A composer is taking more of a risk when doing something completely unexpected and going against the grain of the tradition and the expected. Sometimes this works and sometimes it doesn't. It comes down to individual observations on the music and its connections to the film and how we perceive and receive them, want to understand them and how they affect us emotionally and intellectually. Composer should find his own way to illustrate the film, not only underline but add subtext in the way needed by the film. He should make it with his own voice. Film music business is and has become so tightly controlled and monitored by the studios who wish to create profit out it, that their play safe attitude offers composers very little room for free expression or exploring of ideas. Some directors allow such freedom, others look for the producers for approval. Starting a popular trend is a dangerous thing, as suddenly everybody wants to score a film in the popular and safe way to maximize the profit. Either composers adapt to this or they do not get hired. The change in film industry has affected also the film scoring industry.

And as I see it the unsubtlety and bombast are as much as a trait of the old as they are of the new film composer generation, but their usage and style differ. Williams, Goldsmith, Morricone or Barry produced a piece that is striking and may seem even too dramatic, something that makes a statement that seems even too overt for modern viewers and listeners, it is a proud piece of art that is an equal companion to the film it accompanies. It has something to say as a part of this art. Modern way is to pile sound above sound, blast of music to enhance something the director does not know how to get the impact out of any other way. Either scores do not say anything or become superficial booming blasts of noise and "cool" sounding chords to impress us for a nanosecond. The other extreme is the sound design music that for the effect of it becomes nothing but bland wallpaper that does a minimal job in the film and outside it can't achieve even that.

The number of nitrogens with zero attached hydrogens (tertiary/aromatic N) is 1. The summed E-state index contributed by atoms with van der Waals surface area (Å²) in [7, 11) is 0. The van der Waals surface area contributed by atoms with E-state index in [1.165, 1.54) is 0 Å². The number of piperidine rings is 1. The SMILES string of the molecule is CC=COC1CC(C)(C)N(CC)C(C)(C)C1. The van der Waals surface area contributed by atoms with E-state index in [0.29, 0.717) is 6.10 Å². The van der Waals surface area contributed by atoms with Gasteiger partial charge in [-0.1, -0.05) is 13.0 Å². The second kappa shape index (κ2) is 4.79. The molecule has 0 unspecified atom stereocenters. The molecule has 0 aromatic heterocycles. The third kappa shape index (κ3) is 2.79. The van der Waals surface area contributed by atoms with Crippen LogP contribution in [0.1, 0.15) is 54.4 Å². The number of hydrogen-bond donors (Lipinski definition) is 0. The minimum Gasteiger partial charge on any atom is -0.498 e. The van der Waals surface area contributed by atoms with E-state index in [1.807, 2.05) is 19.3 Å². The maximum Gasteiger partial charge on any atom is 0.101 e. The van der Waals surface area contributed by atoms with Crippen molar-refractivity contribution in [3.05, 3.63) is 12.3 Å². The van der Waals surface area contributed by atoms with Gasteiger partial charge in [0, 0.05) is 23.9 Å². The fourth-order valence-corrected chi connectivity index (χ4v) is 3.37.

And still all is not lost. There are composers doing thoughtful and impactful work these days with directors who appreciate a score that not only enhances their film but tries to elevate it.

Well this is really digressing a bit but I hope I got some of my observations across.

:)

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Ah the legendary nutter that is Ian Dury.

In the wilds of Borneo

And the vineyards of Bordeaux

Eskimo, Arapaho

Move their body to and fro.

Friggin' genius. And the sax ain't too bad either.

In case anyone is wondering, the saxophone solo in "...Rythmn Stick" is not, I repeat NOT overdubbed. there is footage of the sax. player on TOTP playing 2 saxes simultaneuosly.

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  • 2 years later...